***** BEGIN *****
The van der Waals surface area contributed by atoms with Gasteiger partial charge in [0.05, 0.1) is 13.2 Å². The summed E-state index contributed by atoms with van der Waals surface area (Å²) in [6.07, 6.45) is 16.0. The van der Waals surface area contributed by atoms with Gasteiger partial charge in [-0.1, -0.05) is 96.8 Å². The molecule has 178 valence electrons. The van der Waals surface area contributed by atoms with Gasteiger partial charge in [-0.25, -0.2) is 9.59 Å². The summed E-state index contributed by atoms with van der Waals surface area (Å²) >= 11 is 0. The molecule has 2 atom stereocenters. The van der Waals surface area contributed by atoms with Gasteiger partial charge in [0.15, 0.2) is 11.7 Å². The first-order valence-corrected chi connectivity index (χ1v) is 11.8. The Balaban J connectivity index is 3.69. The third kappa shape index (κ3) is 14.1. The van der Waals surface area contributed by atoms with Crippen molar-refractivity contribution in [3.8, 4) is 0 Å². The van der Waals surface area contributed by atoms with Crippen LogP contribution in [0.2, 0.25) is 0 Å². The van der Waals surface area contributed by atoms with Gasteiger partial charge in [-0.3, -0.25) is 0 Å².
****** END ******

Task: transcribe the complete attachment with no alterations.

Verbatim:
The van der Waals surface area contributed by atoms with Gasteiger partial charge in [0.05, 0.1) is 13.2 Å². The summed E-state index contributed by atoms with van der Waals surface area (Å²) in [6.07, 6.45) is 16.0. The van der Waals surface area contributed by atoms with Gasteiger partial charge in [-0.1, -0.05) is 96.8 Å². The molecule has 178 valence electrons. The van der Waals surface area contributed by atoms with Gasteiger partial charge in [-0.25, -0.2) is 9.59 Å². The summed E-state index contributed by atoms with van der Waals surface area (Å²) >= 11 is 0. The molecule has 2 atom stereocenters. The van der Waals surface area contributed by atoms with Gasteiger partial charge in [0.15, 0.2) is 11.7 Å². The first-order valence-corrected chi connectivity index (χ1v) is 11.8. The Balaban J connectivity index is 3.69. The third kappa shape index (κ3) is 14.1. The van der Waals surface area contributed by atoms with Crippen molar-refractivity contribution in [3.8, 4) is 0 Å². The van der Waals surface area contributed by atoms with Crippen LogP contribution in [0.2, 0.25) is 0 Å². The van der Waals surface area contributed by atoms with Gasteiger partial charge in [-0.3, -0.25) is 0 Å².